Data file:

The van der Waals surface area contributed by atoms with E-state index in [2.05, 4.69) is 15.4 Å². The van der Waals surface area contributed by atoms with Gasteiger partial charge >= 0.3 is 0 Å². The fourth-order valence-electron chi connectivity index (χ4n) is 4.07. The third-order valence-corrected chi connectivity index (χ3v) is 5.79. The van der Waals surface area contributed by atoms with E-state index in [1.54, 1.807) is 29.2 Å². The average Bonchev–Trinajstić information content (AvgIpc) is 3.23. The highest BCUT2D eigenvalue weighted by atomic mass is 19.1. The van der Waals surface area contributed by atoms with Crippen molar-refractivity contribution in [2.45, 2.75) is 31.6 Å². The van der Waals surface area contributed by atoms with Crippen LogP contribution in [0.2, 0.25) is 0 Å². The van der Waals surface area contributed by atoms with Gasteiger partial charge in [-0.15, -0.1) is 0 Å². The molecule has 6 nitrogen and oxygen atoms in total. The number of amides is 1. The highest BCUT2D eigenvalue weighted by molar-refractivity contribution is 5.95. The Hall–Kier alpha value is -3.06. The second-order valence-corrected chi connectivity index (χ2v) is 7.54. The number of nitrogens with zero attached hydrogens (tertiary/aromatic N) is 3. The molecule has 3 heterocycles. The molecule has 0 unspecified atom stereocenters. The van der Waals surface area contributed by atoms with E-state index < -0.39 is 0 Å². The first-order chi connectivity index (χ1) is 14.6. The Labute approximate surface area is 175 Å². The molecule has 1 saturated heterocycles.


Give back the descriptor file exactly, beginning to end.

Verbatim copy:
The van der Waals surface area contributed by atoms with E-state index in [2.05, 4.69) is 15.4 Å². The van der Waals surface area contributed by atoms with Gasteiger partial charge >= 0.3 is 0 Å². The fourth-order valence-electron chi connectivity index (χ4n) is 4.07. The third-order valence-corrected chi connectivity index (χ3v) is 5.79. The van der Waals surface area contributed by atoms with E-state index in [1.54, 1.807) is 29.2 Å². The average Bonchev–Trinajstić information content (AvgIpc) is 3.23. The highest BCUT2D eigenvalue weighted by atomic mass is 19.1. The van der Waals surface area contributed by atoms with Crippen molar-refractivity contribution in [2.45, 2.75) is 31.6 Å². The van der Waals surface area contributed by atoms with Crippen LogP contribution in [0.2, 0.25) is 0 Å². The van der Waals surface area contributed by atoms with Gasteiger partial charge in [-0.15, -0.1) is 0 Å². The molecule has 6 nitrogen and oxygen atoms in total. The number of amides is 1. The highest BCUT2D eigenvalue weighted by molar-refractivity contribution is 5.95. The Hall–Kier alpha value is -3.06. The second-order valence-corrected chi connectivity index (χ2v) is 7.54. The number of nitrogens with zero attached hydrogens (tertiary/aromatic N) is 3. The molecule has 3 heterocycles. The molecule has 0 unspecified atom stereocenters. The van der Waals surface area contributed by atoms with E-state index < -0.39 is 0 Å². The first-order chi connectivity index (χ1) is 14.6. The Labute approximate surface area is 175 Å². The molecule has 1 saturated heterocycles.